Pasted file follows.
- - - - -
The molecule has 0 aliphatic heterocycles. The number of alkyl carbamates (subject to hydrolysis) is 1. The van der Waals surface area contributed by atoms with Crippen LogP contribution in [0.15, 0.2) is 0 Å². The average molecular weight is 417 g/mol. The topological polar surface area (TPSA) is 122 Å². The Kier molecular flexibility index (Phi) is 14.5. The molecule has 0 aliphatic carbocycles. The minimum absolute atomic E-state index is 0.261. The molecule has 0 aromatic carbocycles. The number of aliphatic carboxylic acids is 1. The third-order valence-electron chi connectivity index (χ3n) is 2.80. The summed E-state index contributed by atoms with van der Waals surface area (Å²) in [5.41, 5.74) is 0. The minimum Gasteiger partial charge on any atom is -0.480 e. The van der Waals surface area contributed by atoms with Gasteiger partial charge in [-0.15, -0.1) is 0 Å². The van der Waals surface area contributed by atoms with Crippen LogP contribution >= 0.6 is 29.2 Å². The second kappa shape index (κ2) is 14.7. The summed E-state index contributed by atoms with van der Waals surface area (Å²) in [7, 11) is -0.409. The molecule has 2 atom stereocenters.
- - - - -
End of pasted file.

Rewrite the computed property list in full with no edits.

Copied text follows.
The molecule has 0 aliphatic heterocycles. The number of alkyl carbamates (subject to hydrolysis) is 1. The van der Waals surface area contributed by atoms with Crippen LogP contribution in [0.15, 0.2) is 0 Å². The average molecular weight is 417 g/mol. The topological polar surface area (TPSA) is 122 Å². The Kier molecular flexibility index (Phi) is 14.5. The molecule has 0 aliphatic carbocycles. The minimum absolute atomic E-state index is 0.261. The molecule has 0 aromatic carbocycles. The number of aliphatic carboxylic acids is 1. The third-order valence-electron chi connectivity index (χ3n) is 2.80. The summed E-state index contributed by atoms with van der Waals surface area (Å²) in [5.41, 5.74) is 0. The minimum Gasteiger partial charge on any atom is -0.480 e. The van der Waals surface area contributed by atoms with Gasteiger partial charge in [-0.15, -0.1) is 0 Å². The van der Waals surface area contributed by atoms with Crippen LogP contribution >= 0.6 is 29.2 Å². The second kappa shape index (κ2) is 14.7. The summed E-state index contributed by atoms with van der Waals surface area (Å²) in [7, 11) is -0.409. The molecule has 2 atom stereocenters.